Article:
Spirituality has to be one of the biggest and most influential aspects of life here in Gujarat…that is, besides diarrhea, crazy driving, and early morning peacock squawks. It’s been almost two weeks since we have arrived in Ahmedabad, but my perspectives have already shifted so much. While I have enjoyed every moment in India so far, it is by no means a vacation. We live life according to the ‘3 Cs’: Confusion, Curry, and Camaraderie.
Confusion. A week in to the internship, I still could not give a complete answer to what I was supposed to be working on. My partner, Tony, and I are constantly met by contradicting statements from two supervisors who I can’t confidently say know our names. Even with a ‘two step forward, one step back’ approach, I think we are finally making progress. We are working with the Industrial Forging & Casting Cluster of Baroda, about a two hour drive from EDI’s campus. After interviewing managers of four units within the cluster, Tony and I seek to tackle the issues of Accessing Finance, and Employment within the cluster for our research topic. Despite our recent progress, however, I have come to realize that most things here are completely left to chance. Take this example: Had Tony and I not played soccer every night, we would not have met Abhishek, who would not have told us he lived in Baroda, so he wouldn’t have joined us for our trip, which would’ve left us without an interpreter, rendering us utterly incapable of getting back to EDI’s campus. Thank goodness for soccer! Over the next two weeks, Tony and I will be venturing back to Baroda to conduct more intensive research. This time, without Abhishek. We are up for the challenge!
Curry. The occasional western meal has broken up an otherwise 40 consecutive curry dishes. While it sometimes can be a bit repetitive and induce questionable stomach interactions, the food has been delicious. As a vegetarian back home, the state of Gujarat is, for the most part, 100% vegetarian—heaven for me! While hard to distinguish between dinner and breakfast at times, the variety, and spice is wildly different to any western cuisine. Having a nut allergy has required me to be a bit more focused while eating meals, but with one painful exception, I have been safe and successful. EDI provides us with three meals a day, but that has not stopped us from venturing outside of the campus to find local authentic eats at the various sites in the city. With four weeks of curry left, I definitely won’t go hungry, but a slice of pizza wouldn’t be such a bad thing.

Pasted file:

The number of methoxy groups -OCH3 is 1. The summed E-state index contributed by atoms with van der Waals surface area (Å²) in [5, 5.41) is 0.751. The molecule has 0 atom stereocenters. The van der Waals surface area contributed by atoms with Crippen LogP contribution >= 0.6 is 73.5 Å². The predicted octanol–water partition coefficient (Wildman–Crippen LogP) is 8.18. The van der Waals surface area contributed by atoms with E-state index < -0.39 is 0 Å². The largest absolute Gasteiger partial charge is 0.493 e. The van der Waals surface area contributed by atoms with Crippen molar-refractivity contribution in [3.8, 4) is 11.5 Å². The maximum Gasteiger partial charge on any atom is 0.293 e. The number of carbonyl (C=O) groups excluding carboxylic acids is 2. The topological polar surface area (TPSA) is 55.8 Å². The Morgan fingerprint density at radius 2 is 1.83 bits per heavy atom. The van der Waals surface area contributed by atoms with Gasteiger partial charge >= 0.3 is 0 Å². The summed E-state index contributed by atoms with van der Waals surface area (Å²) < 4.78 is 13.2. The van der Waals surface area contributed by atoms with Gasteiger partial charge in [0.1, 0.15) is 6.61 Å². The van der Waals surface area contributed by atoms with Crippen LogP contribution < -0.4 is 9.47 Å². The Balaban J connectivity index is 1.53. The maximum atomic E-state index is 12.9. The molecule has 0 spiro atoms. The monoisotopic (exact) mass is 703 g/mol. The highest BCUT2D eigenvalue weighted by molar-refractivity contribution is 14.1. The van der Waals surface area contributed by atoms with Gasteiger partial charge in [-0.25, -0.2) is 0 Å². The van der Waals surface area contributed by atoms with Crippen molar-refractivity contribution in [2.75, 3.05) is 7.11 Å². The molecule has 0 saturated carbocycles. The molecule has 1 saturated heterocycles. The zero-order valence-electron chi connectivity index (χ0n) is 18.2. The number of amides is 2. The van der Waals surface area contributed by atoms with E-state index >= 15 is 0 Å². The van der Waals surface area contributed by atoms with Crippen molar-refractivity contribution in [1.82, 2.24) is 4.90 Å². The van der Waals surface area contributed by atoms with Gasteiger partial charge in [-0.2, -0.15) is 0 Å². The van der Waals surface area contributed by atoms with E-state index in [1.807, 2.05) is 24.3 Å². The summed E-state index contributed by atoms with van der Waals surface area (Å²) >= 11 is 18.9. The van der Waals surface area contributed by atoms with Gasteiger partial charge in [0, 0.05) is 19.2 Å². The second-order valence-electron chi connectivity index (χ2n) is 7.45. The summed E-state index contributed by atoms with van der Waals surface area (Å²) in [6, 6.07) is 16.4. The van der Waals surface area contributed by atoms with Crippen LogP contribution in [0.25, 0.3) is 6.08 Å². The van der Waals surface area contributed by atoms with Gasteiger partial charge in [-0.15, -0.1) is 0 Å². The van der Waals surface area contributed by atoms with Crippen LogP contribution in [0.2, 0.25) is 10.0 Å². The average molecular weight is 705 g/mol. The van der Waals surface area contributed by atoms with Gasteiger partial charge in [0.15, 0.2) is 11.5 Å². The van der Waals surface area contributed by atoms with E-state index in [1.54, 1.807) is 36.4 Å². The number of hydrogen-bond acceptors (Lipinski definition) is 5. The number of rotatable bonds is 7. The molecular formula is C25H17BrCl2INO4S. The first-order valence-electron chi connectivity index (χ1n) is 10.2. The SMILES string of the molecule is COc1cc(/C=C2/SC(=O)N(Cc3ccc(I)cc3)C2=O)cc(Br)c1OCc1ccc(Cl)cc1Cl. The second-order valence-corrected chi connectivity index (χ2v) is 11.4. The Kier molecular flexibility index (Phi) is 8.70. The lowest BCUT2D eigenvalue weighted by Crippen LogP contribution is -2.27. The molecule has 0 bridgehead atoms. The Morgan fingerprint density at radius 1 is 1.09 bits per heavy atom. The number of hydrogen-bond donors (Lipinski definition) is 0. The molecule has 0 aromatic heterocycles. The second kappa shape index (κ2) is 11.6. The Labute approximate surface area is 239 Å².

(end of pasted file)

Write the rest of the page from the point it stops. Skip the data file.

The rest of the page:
Camaraderie. This is a great group of nine extremely diverse gentlemen. We are comprised of students from USA, UK, Malaysia, Gibraltar, Bulgaria, and Sweden. We had absolutely no issues immediately immersing ourselves in friendship with open minds and positive attitudes. Though we stay within the confines of EDI for the work week, on the weekends we’ve traveled as a group to the Arkshardem and Adalaj Temples, the home of Mahatma Gandhi, a Mall, the Law Garden Market & Park. Tomorrow, we plan to leave Gujarat for the first time, and travel to the state of Rajistan to visit Udaipur. I greatly look forward to this trip, as it will be a nice group sendoff before we spend our respective times in different areas researching different clusters for the next two weeks. Other than our group of nine international students, there are hundreds of local Indian students studying for the post graduate degrees at EDI. Slowly we are familiarizing ourselves to the point where we can not only actually remember the names of the local students, but consider them friends as well.
No one expected this internship to be peaches and cream, but our positivity and adaptability has led us to enjoy every aspect of this adventure so far. If the next four weeks are half as interesting as the first two, then we’re bound to have an amazing time.